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Thinking About Disability: Implications for Practice

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posted on 2024-01-03, 03:52 authored by Christine BigbyChristine Bigby

This chapter considers the diversity of people with disabilities, highlighting their common experiences of significant social disadvantage on all social indicators. It introduces different theoretical models for understanding disability, comparing and contrasting the orientation of each and implications for providing support services for people with disabilities. It reviews the relative merits of each approach for informing practice that furthers quality of life and highlights the drawbacks of reliance on any one model. It provides an overview of the rights-based aims of contemporary disability policy and the broad contours of individualised funding models such as the NDIS, the social demographics of people with disability and the eight domains of quality of life which form the framework for the book.

It proposes the need for Both/And thinking in disability practice and the dangers of using As If as a device for obscuring difference.

History

Publication Date

2024-01-01

Book Title

Disability Practice: Safeguarding Quality Service Delivery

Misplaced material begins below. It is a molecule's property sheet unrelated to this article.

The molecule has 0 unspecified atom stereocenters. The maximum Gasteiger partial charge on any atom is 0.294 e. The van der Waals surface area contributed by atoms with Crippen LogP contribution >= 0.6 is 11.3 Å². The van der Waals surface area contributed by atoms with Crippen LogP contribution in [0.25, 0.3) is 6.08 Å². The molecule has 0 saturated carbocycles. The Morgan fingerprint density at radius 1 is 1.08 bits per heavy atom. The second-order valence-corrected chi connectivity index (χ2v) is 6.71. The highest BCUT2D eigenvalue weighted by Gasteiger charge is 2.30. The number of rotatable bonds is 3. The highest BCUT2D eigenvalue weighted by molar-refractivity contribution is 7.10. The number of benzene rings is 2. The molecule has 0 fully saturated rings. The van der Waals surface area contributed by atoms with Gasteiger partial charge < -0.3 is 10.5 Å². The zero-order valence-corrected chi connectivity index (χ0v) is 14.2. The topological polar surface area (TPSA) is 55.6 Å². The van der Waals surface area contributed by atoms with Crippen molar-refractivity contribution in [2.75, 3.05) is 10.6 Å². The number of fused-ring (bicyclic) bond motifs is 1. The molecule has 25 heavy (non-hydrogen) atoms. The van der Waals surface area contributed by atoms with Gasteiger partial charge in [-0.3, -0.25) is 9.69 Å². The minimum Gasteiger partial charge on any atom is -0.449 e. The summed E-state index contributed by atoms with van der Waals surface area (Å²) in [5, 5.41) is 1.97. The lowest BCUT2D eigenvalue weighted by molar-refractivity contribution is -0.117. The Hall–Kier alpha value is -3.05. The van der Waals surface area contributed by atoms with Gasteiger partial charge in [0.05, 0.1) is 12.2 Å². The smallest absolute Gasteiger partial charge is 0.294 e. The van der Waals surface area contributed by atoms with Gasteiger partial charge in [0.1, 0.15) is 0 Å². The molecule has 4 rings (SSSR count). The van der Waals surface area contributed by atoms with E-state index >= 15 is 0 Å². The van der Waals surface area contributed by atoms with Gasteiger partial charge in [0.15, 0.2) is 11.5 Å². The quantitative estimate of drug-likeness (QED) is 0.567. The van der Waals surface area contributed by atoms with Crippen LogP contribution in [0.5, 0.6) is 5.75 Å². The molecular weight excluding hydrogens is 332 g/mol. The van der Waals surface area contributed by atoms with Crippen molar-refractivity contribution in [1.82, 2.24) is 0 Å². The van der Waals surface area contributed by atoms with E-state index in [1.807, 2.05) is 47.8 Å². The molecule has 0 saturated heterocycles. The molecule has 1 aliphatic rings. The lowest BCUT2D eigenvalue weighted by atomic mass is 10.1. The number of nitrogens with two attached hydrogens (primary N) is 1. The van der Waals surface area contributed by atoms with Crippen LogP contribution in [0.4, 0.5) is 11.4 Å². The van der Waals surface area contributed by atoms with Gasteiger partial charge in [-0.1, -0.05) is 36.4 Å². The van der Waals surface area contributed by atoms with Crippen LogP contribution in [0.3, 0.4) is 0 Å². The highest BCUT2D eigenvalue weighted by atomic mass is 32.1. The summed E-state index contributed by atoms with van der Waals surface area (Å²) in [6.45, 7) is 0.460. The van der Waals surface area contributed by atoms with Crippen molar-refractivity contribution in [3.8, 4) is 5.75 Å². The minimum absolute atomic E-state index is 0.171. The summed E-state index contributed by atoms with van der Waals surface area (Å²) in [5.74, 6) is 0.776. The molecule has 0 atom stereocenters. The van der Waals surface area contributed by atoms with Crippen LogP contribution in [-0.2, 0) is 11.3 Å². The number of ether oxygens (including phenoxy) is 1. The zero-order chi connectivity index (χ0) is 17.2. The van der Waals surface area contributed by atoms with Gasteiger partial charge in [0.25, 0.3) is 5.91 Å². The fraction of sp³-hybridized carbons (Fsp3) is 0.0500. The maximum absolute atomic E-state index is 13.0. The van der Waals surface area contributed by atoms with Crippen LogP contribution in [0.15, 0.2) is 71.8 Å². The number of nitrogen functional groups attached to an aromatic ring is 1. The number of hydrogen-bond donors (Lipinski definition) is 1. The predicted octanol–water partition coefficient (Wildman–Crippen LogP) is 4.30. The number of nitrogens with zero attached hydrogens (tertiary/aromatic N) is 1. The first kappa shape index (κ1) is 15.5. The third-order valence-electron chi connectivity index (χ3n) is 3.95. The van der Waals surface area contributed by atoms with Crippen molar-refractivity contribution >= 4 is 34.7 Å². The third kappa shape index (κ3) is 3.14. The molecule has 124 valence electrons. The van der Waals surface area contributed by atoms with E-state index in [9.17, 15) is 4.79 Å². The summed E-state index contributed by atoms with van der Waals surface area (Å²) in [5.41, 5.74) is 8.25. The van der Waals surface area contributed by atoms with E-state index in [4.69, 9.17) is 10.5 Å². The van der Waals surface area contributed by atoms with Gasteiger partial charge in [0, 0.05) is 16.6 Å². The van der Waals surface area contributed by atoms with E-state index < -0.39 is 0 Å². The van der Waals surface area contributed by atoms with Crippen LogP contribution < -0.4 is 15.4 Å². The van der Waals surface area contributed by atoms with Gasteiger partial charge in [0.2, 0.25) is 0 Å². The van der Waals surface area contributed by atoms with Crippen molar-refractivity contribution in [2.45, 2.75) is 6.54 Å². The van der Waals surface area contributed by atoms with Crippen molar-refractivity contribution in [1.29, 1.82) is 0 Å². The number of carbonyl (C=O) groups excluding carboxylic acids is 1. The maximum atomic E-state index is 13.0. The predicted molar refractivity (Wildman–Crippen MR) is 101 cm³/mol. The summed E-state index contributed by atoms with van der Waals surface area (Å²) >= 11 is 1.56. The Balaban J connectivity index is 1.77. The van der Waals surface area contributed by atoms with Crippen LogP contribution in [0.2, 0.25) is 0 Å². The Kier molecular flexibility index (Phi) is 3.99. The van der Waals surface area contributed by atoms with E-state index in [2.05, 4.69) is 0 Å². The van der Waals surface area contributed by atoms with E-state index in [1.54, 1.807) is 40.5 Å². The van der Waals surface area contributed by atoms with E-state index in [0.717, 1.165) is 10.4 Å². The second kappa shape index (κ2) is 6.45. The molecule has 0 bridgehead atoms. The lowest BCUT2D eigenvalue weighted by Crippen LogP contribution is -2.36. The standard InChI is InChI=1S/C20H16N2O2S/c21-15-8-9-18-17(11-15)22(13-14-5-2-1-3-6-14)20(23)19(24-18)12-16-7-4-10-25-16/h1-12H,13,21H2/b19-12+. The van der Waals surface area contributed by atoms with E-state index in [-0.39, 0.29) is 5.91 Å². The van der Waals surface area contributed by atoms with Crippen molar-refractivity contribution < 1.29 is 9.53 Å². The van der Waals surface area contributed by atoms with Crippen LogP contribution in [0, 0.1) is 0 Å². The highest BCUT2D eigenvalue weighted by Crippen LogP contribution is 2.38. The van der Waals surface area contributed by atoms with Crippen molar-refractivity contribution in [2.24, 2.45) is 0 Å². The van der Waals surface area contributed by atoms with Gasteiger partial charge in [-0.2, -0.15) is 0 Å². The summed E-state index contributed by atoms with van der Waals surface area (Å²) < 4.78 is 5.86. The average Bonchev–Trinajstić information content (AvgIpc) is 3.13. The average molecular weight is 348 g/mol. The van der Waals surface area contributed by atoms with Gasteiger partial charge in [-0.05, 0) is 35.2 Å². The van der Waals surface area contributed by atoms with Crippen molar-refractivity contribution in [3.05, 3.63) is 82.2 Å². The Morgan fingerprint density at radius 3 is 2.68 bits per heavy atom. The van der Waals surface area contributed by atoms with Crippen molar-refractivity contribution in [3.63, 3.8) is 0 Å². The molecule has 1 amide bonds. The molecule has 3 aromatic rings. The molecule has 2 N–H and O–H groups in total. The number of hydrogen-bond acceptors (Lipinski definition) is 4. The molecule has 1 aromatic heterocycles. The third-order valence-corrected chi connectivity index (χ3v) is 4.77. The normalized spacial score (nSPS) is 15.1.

Editors

Bigby C Hough A

Publisher

Palgrave Macmillan

Place of publication

Singapore

Pagination

30p. (p. 9-38)

ISBN-13

978-981-99-6142-9

Rights Statement

© The Author(s) 2024. This chapter is licensed under the terms of the Creative Commons Attribution 4.0 International License (http://creativecommons.org/licenses/by/4.0/), which permits use, sharing, adaptation, distribution and reproduction in any medium or format, as long as you give appropriate credit to the original author(s) and the source, provide a link to the Creative Commons license and indicate if changes were made. The images or other third party material in this chapter are included in the chapter’s Creative Commons license, unless indicated otherwise in a credit line to the material. If material is not included in the chapter’s Creative Commons license and your intended use is not permitted by statutory regulation or exceeds the permitted use, you will need to obtain permission directly from the copyright holder.

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